These then just two of a myriad of film and TV productions which subtly acclimatise the masses to the idea of moving beyond simply mechanically assisted toward mechanically integrated human beings.

But it is in the laboratories of MIT, Cambridge and many other research institutes and the R&D of advanced technology companies that the truly transformative work is taking place; none more so than at Honda Motor Corporation in Japan.

Honda has for many years been developing robotics, furthering its original efforts in car plant robots. Since 2000 its ASIMO programme has been underway, the creation of a series of child-sized robots which have become increasingly sophisticated and capable, Designed as a personal helper, originally as a 'butler' to those people with mobility issues themselves, the robot is now able to recognise different people, pour drinks and other household tasks, is increasingly stable in its walking gait, can climb and descend stairs and even run up to 6km/h. Honda and its network suppliers then appears far ahead of other similar robotic efforts, and so sets Japan's in the forefront of physical impairment healthcare across the age-range, but perhaps initially tending to Japan's and the West's increasingly aged populations.

However, of critical importance, investment-auto-motives conjects that the fundamental robotic technology could be deployed in part-form, so attached as required to those with partial or full limb loss, and this may be the far-horizon vision for the ASIMO project. If successfully developed and trialled why shouldn't ASIMO's future successors offer 'The Right Trousers' and a full range of fully functioning prosthetics, for those who require them? Such a feat would be a prolific step in mankind's philosophical evolution.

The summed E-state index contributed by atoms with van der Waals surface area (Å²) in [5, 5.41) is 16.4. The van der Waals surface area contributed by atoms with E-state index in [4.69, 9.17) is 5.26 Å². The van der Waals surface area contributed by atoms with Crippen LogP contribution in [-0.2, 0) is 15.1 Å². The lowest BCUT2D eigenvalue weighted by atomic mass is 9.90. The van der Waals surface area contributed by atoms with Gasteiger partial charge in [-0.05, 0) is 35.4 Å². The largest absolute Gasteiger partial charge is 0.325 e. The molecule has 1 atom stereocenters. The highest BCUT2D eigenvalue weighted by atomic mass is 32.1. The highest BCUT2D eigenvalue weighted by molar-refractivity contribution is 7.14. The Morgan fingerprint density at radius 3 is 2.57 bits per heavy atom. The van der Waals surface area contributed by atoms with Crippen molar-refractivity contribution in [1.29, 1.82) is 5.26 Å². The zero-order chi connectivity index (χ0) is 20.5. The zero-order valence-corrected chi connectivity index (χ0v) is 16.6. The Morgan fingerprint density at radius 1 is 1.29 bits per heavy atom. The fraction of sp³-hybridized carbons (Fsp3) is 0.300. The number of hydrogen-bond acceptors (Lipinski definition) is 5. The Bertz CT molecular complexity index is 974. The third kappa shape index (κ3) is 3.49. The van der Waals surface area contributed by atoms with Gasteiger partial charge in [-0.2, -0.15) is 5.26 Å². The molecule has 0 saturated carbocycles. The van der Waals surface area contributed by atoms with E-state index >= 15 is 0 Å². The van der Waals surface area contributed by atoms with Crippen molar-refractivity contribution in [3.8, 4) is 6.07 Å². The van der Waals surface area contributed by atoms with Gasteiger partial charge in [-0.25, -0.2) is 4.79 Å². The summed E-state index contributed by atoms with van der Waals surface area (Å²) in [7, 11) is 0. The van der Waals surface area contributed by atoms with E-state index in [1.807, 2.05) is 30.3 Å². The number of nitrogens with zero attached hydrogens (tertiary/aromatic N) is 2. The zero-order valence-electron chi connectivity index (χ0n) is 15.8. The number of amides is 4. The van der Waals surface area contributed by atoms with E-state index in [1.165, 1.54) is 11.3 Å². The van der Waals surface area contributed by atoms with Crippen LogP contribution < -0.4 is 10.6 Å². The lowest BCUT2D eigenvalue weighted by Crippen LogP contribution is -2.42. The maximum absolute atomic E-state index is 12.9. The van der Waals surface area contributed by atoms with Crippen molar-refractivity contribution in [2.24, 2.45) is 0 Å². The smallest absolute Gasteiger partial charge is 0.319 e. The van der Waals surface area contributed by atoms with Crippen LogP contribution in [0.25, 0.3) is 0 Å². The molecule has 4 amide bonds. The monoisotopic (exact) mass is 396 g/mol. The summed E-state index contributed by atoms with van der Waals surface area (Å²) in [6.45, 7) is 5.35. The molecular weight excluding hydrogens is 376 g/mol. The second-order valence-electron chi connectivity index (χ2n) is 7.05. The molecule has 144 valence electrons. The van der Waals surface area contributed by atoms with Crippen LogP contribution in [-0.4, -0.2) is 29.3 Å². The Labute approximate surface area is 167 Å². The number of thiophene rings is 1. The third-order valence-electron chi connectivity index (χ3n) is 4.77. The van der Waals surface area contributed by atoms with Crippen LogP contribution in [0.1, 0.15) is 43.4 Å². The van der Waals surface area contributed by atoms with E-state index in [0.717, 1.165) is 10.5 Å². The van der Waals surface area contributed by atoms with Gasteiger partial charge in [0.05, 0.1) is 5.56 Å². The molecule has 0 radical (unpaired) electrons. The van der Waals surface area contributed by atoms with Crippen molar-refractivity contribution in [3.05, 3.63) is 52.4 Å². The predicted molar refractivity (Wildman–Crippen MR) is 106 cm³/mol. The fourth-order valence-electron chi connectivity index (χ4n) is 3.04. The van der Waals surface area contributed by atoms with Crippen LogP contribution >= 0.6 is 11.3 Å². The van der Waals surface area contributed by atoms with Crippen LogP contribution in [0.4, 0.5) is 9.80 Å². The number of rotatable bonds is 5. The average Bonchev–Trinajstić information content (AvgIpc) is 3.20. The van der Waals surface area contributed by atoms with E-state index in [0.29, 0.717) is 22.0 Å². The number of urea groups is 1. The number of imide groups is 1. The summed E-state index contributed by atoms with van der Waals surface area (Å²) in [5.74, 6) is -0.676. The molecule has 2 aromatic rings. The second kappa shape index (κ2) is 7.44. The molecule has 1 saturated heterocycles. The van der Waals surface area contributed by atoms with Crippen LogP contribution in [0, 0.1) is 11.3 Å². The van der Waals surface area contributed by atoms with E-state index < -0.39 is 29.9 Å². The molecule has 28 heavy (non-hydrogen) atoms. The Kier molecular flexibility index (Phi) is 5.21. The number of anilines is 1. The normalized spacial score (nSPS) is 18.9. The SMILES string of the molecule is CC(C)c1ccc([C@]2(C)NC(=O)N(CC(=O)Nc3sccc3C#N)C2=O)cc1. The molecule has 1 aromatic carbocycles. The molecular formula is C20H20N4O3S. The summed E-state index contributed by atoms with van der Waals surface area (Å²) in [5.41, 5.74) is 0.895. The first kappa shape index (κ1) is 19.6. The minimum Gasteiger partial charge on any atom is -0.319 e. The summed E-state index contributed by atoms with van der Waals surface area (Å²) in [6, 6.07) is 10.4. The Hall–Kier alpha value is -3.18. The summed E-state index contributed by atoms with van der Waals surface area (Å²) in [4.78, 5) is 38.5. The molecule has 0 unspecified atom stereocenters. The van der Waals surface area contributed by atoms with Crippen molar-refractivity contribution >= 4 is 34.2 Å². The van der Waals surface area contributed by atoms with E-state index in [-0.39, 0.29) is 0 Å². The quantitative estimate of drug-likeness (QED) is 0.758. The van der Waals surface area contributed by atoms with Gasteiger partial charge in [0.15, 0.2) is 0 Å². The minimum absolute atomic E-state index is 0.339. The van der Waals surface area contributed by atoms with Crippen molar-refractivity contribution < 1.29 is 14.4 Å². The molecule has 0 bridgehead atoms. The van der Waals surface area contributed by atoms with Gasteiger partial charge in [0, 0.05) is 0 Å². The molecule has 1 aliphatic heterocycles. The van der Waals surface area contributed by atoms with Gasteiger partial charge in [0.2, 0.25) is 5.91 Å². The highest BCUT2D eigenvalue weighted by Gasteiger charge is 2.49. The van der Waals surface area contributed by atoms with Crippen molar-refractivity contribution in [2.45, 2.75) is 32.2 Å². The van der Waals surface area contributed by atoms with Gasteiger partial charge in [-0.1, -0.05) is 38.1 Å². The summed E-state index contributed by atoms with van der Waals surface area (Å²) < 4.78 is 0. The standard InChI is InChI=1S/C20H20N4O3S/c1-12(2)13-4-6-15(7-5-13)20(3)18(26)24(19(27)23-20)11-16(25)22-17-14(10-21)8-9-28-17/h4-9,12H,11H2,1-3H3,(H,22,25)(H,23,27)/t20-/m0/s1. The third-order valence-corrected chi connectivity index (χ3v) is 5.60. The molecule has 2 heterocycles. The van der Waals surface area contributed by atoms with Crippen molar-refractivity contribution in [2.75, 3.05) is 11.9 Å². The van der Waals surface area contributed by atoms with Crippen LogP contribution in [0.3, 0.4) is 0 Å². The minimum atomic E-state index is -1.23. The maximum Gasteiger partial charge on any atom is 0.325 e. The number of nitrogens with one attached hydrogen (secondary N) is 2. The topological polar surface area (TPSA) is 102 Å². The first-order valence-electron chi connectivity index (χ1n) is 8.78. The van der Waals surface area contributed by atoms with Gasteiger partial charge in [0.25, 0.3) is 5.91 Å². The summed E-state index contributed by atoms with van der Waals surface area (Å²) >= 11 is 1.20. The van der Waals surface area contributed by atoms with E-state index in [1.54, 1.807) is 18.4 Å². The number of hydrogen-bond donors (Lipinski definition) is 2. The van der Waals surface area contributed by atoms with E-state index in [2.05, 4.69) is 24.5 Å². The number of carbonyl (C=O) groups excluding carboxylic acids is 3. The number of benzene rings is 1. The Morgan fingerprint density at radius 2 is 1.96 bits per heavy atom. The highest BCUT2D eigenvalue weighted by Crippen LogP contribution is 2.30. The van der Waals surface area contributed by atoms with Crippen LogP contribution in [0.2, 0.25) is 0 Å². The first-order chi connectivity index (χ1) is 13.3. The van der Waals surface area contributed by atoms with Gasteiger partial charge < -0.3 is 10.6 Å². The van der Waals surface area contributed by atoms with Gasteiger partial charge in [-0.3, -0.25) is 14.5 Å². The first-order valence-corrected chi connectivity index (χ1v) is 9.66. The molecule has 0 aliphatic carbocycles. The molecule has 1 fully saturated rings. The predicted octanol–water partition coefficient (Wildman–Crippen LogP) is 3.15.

[NB as an aside, it is interesting to recognise the visual similarity and 'machine' like characteristic of Top Gear's 'Stig'].

In the meantime there are other near-horizon advances that have and will continue to be utilised.

An obvious mobility platform is the gyroscopically balanced Segway. (which prompted Honda to create its gyroscopic unicycle) and its close cousin the iBOT powered wheelchair; which itself can lift the occupant to a near standing position.. Conceived by Dean Kaman, and the DEKA Corp, the Segway has enjoyed short-run novelty success, whilst the iBOT failed to reach breakeven in its business plan and was shelved by DEKA and business partner Johnson & Johnson in 2008. However the technology will no doubt be mothballed for a period until a new business plan with reduced cost parts and production can be achieved.

Beyond the single personal mobility pods seen at the Tokyo Motor show in recent years, GM has sought to duplicate such visionary efforts as part of its 'global catch-up' strategy. GM showcased the vehicle named PUMA in 2009, its main difference being that it seated 2 people, but still used Segway-like 'stabaliser' wheels with gyrosopic feed. The concept was developed further with China targeted and the creation of 3 themed visually different concepts.